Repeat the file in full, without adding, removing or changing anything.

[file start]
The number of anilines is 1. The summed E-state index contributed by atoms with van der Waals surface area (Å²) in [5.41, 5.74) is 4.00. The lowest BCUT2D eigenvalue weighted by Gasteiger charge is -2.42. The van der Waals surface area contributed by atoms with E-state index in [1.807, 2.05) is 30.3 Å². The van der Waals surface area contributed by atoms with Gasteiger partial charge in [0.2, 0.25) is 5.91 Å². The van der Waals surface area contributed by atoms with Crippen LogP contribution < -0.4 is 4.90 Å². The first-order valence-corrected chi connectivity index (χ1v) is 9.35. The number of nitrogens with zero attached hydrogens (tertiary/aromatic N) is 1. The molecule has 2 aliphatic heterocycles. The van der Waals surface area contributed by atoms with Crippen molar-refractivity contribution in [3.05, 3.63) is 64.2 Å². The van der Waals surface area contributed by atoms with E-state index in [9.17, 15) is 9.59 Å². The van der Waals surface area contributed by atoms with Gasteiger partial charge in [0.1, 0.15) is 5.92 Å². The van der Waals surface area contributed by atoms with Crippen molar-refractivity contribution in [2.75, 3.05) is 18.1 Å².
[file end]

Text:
The number of anilines is 1. The summed E-state index contributed by atoms with van der Waals surface area (Å²) in [5.41, 5.74) is 4.00. The lowest BCUT2D eigenvalue weighted by Gasteiger charge is -2.42. The van der Waals surface area contributed by atoms with E-state index in [1.807, 2.05) is 30.3 Å². The van der Waals surface area contributed by atoms with Gasteiger partial charge in [0.2, 0.25) is 5.91 Å². The van der Waals surface area contributed by atoms with Crippen LogP contribution < -0.4 is 4.90 Å². The first-order valence-corrected chi connectivity index (χ1v) is 9.35. The number of nitrogens with zero attached hydrogens (tertiary/aromatic N) is 1. The molecule has 2 aliphatic heterocycles. The van der Waals surface area contributed by atoms with Crippen molar-refractivity contribution in [3.05, 3.63) is 64.2 Å². The van der Waals surface area contributed by atoms with E-state index in [9.17, 15) is 9.59 Å². The van der Waals surface area contributed by atoms with Gasteiger partial charge in [0.1, 0.15) is 5.92 Å². The van der Waals surface area contributed by atoms with Crippen molar-refractivity contribution in [2.75, 3.05) is 18.1 Å².